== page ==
No More Forever
The moment Chief Joseph turned away
And led them from the land of paradise
I knew the exodus in my heart;
Such overwhelming beauty and solitude
Abandoned, autumn setting in, the army
Of the white men, dark and descending,
Just behind them, an encroaching Thunder
Cloud of evil, rising, thirsty for their blood.
For two years their relentless shadow
Dogging them, the pursuant and the smell
Of eminent genocide, until finally their broken
Spirit was torn from Chief Joseph’s heart
His will and hope crucified just forty miles short;
“I will fight no more forever” he said.
“I will fight no more” is written in the sky
The mountains, the rivers and lakes here.
“Forever” is far away horizon line toward
The Snake River. This is an unsettled peace
Where ancestors are heard in the winds,
Deer raise their heads suddenly, hearing them,
Tall firs stir, smoke from fires stir, the land is stirring
Under the demise of summer, leaves turning over
Again in the wake of forgetfulness. In my heart
The meditative dance and chant of the Nimíipuu,
The music of the stream, the wake in Wallowa Lake,
The echoing of the eagle scars our living memories.
I will fight no more forever he said.
He rose above his calling and was saved by nothing.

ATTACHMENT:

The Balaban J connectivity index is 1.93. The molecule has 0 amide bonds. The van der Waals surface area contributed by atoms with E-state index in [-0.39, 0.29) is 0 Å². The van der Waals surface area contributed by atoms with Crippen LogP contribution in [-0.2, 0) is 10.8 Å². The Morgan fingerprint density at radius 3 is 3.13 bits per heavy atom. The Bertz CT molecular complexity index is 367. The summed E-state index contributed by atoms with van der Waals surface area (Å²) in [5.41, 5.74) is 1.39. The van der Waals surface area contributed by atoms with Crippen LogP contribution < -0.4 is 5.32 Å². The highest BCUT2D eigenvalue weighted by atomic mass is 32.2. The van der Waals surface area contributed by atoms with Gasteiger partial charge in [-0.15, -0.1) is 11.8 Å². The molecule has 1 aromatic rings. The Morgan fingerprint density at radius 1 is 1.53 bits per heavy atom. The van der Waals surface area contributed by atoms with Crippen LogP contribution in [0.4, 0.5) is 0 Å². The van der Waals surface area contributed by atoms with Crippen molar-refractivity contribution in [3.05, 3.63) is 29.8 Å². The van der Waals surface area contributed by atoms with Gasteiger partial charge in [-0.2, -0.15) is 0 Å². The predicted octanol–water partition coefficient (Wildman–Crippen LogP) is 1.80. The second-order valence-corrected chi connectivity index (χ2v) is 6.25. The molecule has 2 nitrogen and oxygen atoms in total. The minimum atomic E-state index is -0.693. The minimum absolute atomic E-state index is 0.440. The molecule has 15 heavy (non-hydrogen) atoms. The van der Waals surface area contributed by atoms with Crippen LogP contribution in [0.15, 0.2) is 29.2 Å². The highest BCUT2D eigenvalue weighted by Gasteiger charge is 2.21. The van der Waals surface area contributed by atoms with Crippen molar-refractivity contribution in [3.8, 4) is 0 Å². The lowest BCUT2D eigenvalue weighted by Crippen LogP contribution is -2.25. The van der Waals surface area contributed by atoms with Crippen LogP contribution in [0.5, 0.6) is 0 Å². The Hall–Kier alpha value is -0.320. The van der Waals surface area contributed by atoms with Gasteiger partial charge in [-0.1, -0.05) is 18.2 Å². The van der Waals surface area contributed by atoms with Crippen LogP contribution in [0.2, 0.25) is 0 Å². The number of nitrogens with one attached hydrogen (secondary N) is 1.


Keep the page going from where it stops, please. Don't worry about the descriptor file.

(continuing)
In the typical French way trappers mistook the Nimíipuu
For the Chinook, though they did not at all look the same.
After William Clark, the suicide of tribal life continued forever.
Totalitarian peace is not peace at all, the countryside now
Outside of Pendleton, carries many ghosts and sorrows
That still live in the eyes of the broken tribe, that live in forests
Where once, on foot, forefathers walked west from the Rockies,
Settled nearby, just to the north, where Chief Joesph’s father
Looks out from his simple grave on the north end of Wallowa,
The scent of dry pine in the air, the lazy bird of prey, floating.
* Nez Perce Indians--
Their name for themselves is Nimíipuu (pronounced [nimiːpuː]),
meaning, "The People," in their language, part of the Sahaptin family.
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